‘Til Our Hair Turns Gray: Caring for the Elderly
People fear aging. The romanization of the youth in modern media has further emphasized, as seen in being young and blissfully foolish, the power of the youth, the potential and hope of the youth. Because of this, many of us end up fearing becoming old, not necessarily because we fear the changes it makes on our bodies, the physical changes that occur as we grow old, but the fear of ourselves and our future.
To illustrate this, most of us don’t fear being unable to walk properly in the future, but people fear being abandoned by others because of disability. The fear of loneliness in the future, the mere thought of being discarded and thrown after being used for many years – that’s what people fear about becoming old. However, for us to get over this fear, we must be able to switch the narrative of what aging is and does and change our perspective on caring for the elderly.
Caring for the Elderly has always been viewed as something tedious and unbecoming. In fact, taking care of someone older often gives the impression that you look out for someone and that you are often being demeaned and bullied by elderly patients such as those with dementia.
Moreover, many would prefer not to take care of their parents and send them to homes where caregivers and nurses look after them. However, most of the time, this mentality is far from true. Taking care of the elderly is not as “high maintenance” as many people believe, and there are, in fact, many ways for us to be able to care for the aged, such as:
Check their Medications and Diet
Checking their medicines is a given considering that most of the elderly have multiple medicines, vitamins, and supplements, to take because of their aging and ever-changing bodies. Doing this does not only help them in looking out for their health but also gives them the impression that you love and care for them since you look after their well-being.
Monitoring their diet is also vital for the elderly since many vitamins and minerals are necessary to prevent illness and injury. Vegetables, milk, protein, and dairy are just a few of the necessary food items in maintaining the right amount of essential nutrients. Care for teeth plays a significant role in nutrition, so frequent check-ups to the dentist will also be instrumental for optimum nutrition.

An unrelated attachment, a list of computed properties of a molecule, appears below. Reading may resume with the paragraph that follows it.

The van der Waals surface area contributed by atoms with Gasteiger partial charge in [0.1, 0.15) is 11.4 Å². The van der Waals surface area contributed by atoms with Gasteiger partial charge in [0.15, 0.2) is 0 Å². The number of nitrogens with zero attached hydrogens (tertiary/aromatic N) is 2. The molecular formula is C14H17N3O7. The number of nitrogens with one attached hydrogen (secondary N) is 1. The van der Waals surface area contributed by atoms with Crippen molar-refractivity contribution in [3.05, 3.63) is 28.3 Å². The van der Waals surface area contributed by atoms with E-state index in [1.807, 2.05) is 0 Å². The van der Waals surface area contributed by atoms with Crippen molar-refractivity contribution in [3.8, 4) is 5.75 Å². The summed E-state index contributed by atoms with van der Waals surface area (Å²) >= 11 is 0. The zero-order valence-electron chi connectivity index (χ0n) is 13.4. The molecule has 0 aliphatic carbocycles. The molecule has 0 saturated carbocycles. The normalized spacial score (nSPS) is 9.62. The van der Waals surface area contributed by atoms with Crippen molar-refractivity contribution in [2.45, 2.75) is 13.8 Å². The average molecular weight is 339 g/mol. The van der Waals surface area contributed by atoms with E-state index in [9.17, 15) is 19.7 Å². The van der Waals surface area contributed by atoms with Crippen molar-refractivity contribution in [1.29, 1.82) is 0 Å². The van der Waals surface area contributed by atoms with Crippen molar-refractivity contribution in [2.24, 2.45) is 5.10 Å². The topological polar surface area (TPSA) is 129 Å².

Make Home Modifications
When living with the elderly, a few modifications must be made in order to make their lives easier, considering that some of them already have difficulty in some activities of daily living such as eating, bathing, mobility, toileting, dressing, and grooming.
Due to these, many alterations may be made to aid the elderly in their every tasks. Examples of these are installing a shower, placing railings in walking areas, transferring them to a lower room (so they will take fewer stairs), and the likes are just a few of the ways to aid them in their daily activities.
Exercise becomes more vital as you get older. It helps the elderly move their muscles and joints, eventually strengthening them and preventing injuries and aching from immobility. Exercise also helps the elderly lower their ever-rising blood sugar levels, manage their blood pressure, and improve renal hemodynamics.
Aside from health reasons, exercising with the elderly helps them socialize with other people as well. It may be within the family, like taking a walk early in the morning with their children or grandchildren, or it may also help them meet other people.
Find a Caregiver
It is a given that staying with the elderly 24/7 is impossible since many have jobs. However, most elderly benefit from having a single person take care of them for a whole day. This does not help them with their daily tasks, or give them just someone to talk to or be close to, but it also gives them a sense of routine and security which most people long for at their age.
For those who opt to take care of their own parents, caregiving can be done and learned by almost anyone. As better depicted in a book by Eleanor Gaccetta, “The best part about caring for the elderly is the opportunity it provides for one to grow, to improve, and to conquer fear,” caregiving does not only benefit the elderly, or help them save money from hiring a professional, but it also offers a person a sense of fulfillment and gratitude.
Communicating with the elderly may seem like a given, but talking with the elderly is actually one of the most neglected tasks concerning geriatric care. Most of the time, they long for someone to talk to not only about their experiences of the past but also some to confide in when they have fears and uncertainties, especially those pertaining to the future.